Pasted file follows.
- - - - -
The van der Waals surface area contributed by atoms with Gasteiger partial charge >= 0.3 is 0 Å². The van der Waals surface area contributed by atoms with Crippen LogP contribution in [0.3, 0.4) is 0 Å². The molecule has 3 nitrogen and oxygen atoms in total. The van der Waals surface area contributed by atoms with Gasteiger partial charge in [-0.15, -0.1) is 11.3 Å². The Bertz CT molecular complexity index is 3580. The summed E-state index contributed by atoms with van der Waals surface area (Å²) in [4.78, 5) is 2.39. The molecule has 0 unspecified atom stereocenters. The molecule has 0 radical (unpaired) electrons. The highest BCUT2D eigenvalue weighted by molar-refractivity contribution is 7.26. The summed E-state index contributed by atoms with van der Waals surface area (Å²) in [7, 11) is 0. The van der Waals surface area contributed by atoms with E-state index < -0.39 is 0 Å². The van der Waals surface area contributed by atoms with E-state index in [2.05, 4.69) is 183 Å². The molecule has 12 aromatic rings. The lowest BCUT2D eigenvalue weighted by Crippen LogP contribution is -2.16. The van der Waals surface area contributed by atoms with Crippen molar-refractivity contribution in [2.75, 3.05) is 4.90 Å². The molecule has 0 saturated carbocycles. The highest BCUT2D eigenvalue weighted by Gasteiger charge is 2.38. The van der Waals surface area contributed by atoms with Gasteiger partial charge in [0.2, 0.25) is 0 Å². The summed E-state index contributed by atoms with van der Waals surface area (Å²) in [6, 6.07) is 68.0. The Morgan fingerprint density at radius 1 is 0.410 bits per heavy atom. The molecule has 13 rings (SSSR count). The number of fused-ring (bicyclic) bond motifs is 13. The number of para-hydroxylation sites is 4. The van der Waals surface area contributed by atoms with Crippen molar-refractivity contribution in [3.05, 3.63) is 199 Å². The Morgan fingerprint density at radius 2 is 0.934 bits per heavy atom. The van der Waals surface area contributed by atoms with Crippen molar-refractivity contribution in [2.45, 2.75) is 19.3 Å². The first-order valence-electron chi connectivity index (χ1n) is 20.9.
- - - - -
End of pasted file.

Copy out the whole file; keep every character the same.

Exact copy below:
The van der Waals surface area contributed by atoms with Gasteiger partial charge >= 0.3 is 0 Å². The van der Waals surface area contributed by atoms with Crippen LogP contribution in [0.3, 0.4) is 0 Å². The molecule has 3 nitrogen and oxygen atoms in total. The van der Waals surface area contributed by atoms with Gasteiger partial charge in [-0.15, -0.1) is 11.3 Å². The Bertz CT molecular complexity index is 3580. The summed E-state index contributed by atoms with van der Waals surface area (Å²) in [4.78, 5) is 2.39. The molecule has 0 unspecified atom stereocenters. The molecule has 0 radical (unpaired) electrons. The highest BCUT2D eigenvalue weighted by molar-refractivity contribution is 7.26. The summed E-state index contributed by atoms with van der Waals surface area (Å²) in [7, 11) is 0. The van der Waals surface area contributed by atoms with E-state index < -0.39 is 0 Å². The van der Waals surface area contributed by atoms with E-state index in [2.05, 4.69) is 183 Å². The molecule has 12 aromatic rings. The lowest BCUT2D eigenvalue weighted by Crippen LogP contribution is -2.16. The van der Waals surface area contributed by atoms with Crippen molar-refractivity contribution in [2.75, 3.05) is 4.90 Å². The molecule has 0 saturated carbocycles. The highest BCUT2D eigenvalue weighted by Gasteiger charge is 2.38. The van der Waals surface area contributed by atoms with Gasteiger partial charge in [0.2, 0.25) is 0 Å². The summed E-state index contributed by atoms with van der Waals surface area (Å²) in [6, 6.07) is 68.0. The Morgan fingerprint density at radius 1 is 0.410 bits per heavy atom. The molecule has 13 rings (SSSR count). The number of fused-ring (bicyclic) bond motifs is 13. The number of para-hydroxylation sites is 4. The van der Waals surface area contributed by atoms with Crippen molar-refractivity contribution in [3.05, 3.63) is 199 Å². The Morgan fingerprint density at radius 2 is 0.934 bits per heavy atom. The van der Waals surface area contributed by atoms with Crippen molar-refractivity contribution in [2.45, 2.75) is 19.3 Å². The first-order valence-electron chi connectivity index (χ1n) is 20.9.